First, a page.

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Cystitis (Urinary Tract Infections)

(Urinary Tract Infections)

Research shows that cranberries inhibit urinary tract infections (UTIs). The mechanism
is not, as once thought, via the acidification of the urine. In fact studies indicate that
compounds in cranberries are actually able to prevent certain bacteria from adhering to
the lining of the bladder and urethra, and in doing so prevent infection. Sugar has a
detrimental effect on the immune system, so unsweetened cranberry juice, or cranberry
supplements are preferred in UTIs.

Vitamin C and Bioflavonoids
The ability of vitamin C to increase white blood cells function, interferon production
and antibody activity make it one of the most important nutrients in helping the
immune system to fight infection. Various bioflavonoids are known to both protect
and enhance the absorption of vitamin C, as well as possessing anti-inflammatory
effects (which may be of additional value in cystitis).

Mineral Citrates
Although it is commonly thought that raising the acidity of urine will help cystitis (by
reducing the level of pathogenic organisms), there is increasing scientific justification
for alkalinising the urine instead. This is especially relevant when symptoms are not
associated with pathogenic infection. Several studies employing mineral citrates to
alkalinise the urine showed considerable effectiveness in reducing or relieving the
symptoms of cystitis.

Goldenseal (hydrastis canadensis)
Goldenseal is one of the most effective herbal anti-microbial agents, and has a long
history of use in various infections. The active compounds in goldenseal (e.g. berberine)
have been shown to kill many different species of harmful bacteria, including types
associated with causing UTIs (e.g. E. coli). Goldenseal also enhances immune function,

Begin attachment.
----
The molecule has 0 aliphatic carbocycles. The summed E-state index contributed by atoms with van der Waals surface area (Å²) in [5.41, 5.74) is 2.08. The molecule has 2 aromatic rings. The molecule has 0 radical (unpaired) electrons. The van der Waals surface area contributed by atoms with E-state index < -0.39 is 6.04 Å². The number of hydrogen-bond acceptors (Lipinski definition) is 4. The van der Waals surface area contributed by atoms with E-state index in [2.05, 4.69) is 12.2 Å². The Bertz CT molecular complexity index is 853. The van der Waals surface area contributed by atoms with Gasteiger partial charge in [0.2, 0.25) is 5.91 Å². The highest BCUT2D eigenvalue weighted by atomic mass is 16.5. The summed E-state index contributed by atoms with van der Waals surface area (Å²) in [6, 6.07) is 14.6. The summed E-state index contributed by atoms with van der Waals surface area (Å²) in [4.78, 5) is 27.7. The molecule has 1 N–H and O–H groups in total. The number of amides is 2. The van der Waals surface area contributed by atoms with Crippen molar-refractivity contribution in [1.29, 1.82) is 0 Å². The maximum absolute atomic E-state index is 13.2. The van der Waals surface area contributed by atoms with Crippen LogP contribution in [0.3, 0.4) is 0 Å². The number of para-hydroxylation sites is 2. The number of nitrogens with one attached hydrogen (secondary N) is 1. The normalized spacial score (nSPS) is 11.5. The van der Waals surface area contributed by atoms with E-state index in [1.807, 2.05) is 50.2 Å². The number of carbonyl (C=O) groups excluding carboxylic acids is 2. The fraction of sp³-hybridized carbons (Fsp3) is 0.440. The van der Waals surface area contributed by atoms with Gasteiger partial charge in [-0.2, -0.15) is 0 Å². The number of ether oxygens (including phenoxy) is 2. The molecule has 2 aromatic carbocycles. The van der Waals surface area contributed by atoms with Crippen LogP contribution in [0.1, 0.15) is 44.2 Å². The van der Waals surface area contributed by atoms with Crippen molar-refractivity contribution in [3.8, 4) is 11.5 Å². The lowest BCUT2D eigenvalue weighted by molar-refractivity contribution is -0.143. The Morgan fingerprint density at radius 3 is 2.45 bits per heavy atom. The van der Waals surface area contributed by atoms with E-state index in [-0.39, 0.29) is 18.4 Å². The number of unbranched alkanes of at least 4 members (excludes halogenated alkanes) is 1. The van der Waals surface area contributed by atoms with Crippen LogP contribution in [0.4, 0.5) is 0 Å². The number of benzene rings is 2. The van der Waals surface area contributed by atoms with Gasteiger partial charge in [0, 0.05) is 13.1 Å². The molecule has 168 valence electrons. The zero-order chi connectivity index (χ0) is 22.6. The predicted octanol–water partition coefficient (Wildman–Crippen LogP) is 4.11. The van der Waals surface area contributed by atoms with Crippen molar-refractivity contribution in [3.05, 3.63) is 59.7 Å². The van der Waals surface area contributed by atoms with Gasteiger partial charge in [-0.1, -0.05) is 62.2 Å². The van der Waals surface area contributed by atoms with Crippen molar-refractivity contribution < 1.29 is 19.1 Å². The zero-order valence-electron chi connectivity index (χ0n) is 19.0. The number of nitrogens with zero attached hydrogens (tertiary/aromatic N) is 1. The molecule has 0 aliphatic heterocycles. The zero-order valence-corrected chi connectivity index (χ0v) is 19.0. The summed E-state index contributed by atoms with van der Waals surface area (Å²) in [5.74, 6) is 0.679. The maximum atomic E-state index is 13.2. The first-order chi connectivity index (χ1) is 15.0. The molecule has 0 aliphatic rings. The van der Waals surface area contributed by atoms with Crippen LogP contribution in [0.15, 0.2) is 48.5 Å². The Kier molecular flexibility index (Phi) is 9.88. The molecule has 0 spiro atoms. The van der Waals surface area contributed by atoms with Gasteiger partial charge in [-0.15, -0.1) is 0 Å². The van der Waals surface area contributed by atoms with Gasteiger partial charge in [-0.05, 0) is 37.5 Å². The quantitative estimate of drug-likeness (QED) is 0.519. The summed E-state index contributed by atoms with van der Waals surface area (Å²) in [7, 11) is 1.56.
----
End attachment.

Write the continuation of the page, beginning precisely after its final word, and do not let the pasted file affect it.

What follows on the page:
which is of utmost importance in both the treatment of, and recovery from, urinary
tract infections.

Gotu Kola (centella asiatica)
Research has found that the herb gotu kola speeds the repair of the bladder lining and
promotes the healing of urinary tract ulcerations. This would be especially useful in
persistent or recurrent cystitis (including chronic interstitial cystitis).

Cystitis Summary
Nutrient/Herb Typical intake range
Cranberry Extract 400 – 1000mg three times per day
Vitamin C + Bioflavonoids1 1000 – 3000mg vitamin C with 200 – 1000mg
bioflavonoids per day
Mineral Citrates (e.g. calcium or magnesium
100 – 600mg elemental mineral content per day
Goldenseal extract (10% alkaloids)3,4 150 – 600mg per day
Gotu kola extract3,5 500 – 4000mg per day

Refined carbohydrates
Full strength fruit juice
Potential food allergens

Onions and garlic
Unsweetened cranberry juice
Complex carbohydrates
Fruit (especially berries)
Whole grains

Lifestyle Factors

Drink plenty of water
Support immune system function

1. High intake of ascorbic acid associated with loose stools. High doses may interfere with
Warfarin. High doses should be avoided by those with kidney disease, kidney stones or those
with sickle cell anaemia.
2. High doses of magnesium may cause loose stools
3. Do not use during pregnancy or lactation.
4. Use in cardiovascular conditions under medical supervision only. May increase the effects of
alcohol. Do not use concurrently with anti-arrhythmia, anti-coagulant, beta-blockers or antihypertensive
medications. May inhibit absorption of B-complex vitamins – consider
supplementation of B-complex with concurrent use.
5. Concurrent use with cholesterol medication, oral hypoglycaemics and insulin under medical
supervision only.